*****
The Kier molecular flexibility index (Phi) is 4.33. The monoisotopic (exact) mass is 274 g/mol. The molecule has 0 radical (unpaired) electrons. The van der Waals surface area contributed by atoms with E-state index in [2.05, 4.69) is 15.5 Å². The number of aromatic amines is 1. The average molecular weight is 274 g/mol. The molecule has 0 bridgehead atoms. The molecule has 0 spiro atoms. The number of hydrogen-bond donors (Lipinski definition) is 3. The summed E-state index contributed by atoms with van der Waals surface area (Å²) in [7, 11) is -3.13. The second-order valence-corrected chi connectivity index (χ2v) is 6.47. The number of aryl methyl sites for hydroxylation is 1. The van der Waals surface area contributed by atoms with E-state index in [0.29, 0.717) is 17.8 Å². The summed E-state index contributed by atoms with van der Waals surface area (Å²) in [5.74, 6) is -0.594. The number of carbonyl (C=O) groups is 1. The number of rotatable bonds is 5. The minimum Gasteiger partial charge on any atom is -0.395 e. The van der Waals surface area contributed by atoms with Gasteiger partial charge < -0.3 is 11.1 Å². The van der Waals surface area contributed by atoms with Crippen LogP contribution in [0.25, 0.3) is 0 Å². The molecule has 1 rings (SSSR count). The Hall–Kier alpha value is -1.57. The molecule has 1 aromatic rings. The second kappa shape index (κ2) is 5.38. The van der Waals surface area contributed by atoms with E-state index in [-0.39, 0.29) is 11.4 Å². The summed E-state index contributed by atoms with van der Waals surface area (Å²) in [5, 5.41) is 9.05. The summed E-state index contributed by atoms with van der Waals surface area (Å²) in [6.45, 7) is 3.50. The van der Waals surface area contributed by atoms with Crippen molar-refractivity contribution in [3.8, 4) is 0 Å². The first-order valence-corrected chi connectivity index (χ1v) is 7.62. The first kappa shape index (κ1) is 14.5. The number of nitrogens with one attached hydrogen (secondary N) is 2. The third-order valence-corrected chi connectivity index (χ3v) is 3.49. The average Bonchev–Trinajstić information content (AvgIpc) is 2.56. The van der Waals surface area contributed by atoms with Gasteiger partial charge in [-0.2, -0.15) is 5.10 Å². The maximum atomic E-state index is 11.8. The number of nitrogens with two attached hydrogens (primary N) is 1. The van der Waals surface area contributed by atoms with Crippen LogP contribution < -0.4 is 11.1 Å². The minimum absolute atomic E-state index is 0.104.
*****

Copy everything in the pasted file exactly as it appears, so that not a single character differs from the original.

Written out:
The Kier molecular flexibility index (Phi) is 4.33. The monoisotopic (exact) mass is 274 g/mol. The molecule has 0 radical (unpaired) electrons. The van der Waals surface area contributed by atoms with E-state index in [2.05, 4.69) is 15.5 Å². The number of aromatic amines is 1. The average molecular weight is 274 g/mol. The molecule has 0 bridgehead atoms. The molecule has 0 spiro atoms. The number of hydrogen-bond donors (Lipinski definition) is 3. The summed E-state index contributed by atoms with van der Waals surface area (Å²) in [7, 11) is -3.13. The second-order valence-corrected chi connectivity index (χ2v) is 6.47. The number of aryl methyl sites for hydroxylation is 1. The van der Waals surface area contributed by atoms with E-state index in [0.29, 0.717) is 17.8 Å². The summed E-state index contributed by atoms with van der Waals surface area (Å²) in [5.74, 6) is -0.594. The number of carbonyl (C=O) groups is 1. The number of rotatable bonds is 5. The minimum Gasteiger partial charge on any atom is -0.395 e. The van der Waals surface area contributed by atoms with Gasteiger partial charge < -0.3 is 11.1 Å². The van der Waals surface area contributed by atoms with Crippen LogP contribution in [0.25, 0.3) is 0 Å². The molecule has 1 rings (SSSR count). The Hall–Kier alpha value is -1.57. The molecule has 1 aromatic rings. The second kappa shape index (κ2) is 5.38. The van der Waals surface area contributed by atoms with E-state index in [-0.39, 0.29) is 11.4 Å². The summed E-state index contributed by atoms with van der Waals surface area (Å²) in [5, 5.41) is 9.05. The summed E-state index contributed by atoms with van der Waals surface area (Å²) in [6.45, 7) is 3.50. The van der Waals surface area contributed by atoms with Crippen molar-refractivity contribution in [3.8, 4) is 0 Å². The first-order valence-corrected chi connectivity index (χ1v) is 7.62. The first kappa shape index (κ1) is 14.5. The number of nitrogens with one attached hydrogen (secondary N) is 2. The third-order valence-corrected chi connectivity index (χ3v) is 3.49. The average Bonchev–Trinajstić information content (AvgIpc) is 2.56. The van der Waals surface area contributed by atoms with Gasteiger partial charge in [-0.2, -0.15) is 5.10 Å². The maximum atomic E-state index is 11.8. The number of nitrogens with two attached hydrogens (primary N) is 1. The van der Waals surface area contributed by atoms with Crippen LogP contribution < -0.4 is 11.1 Å². The minimum absolute atomic E-state index is 0.104.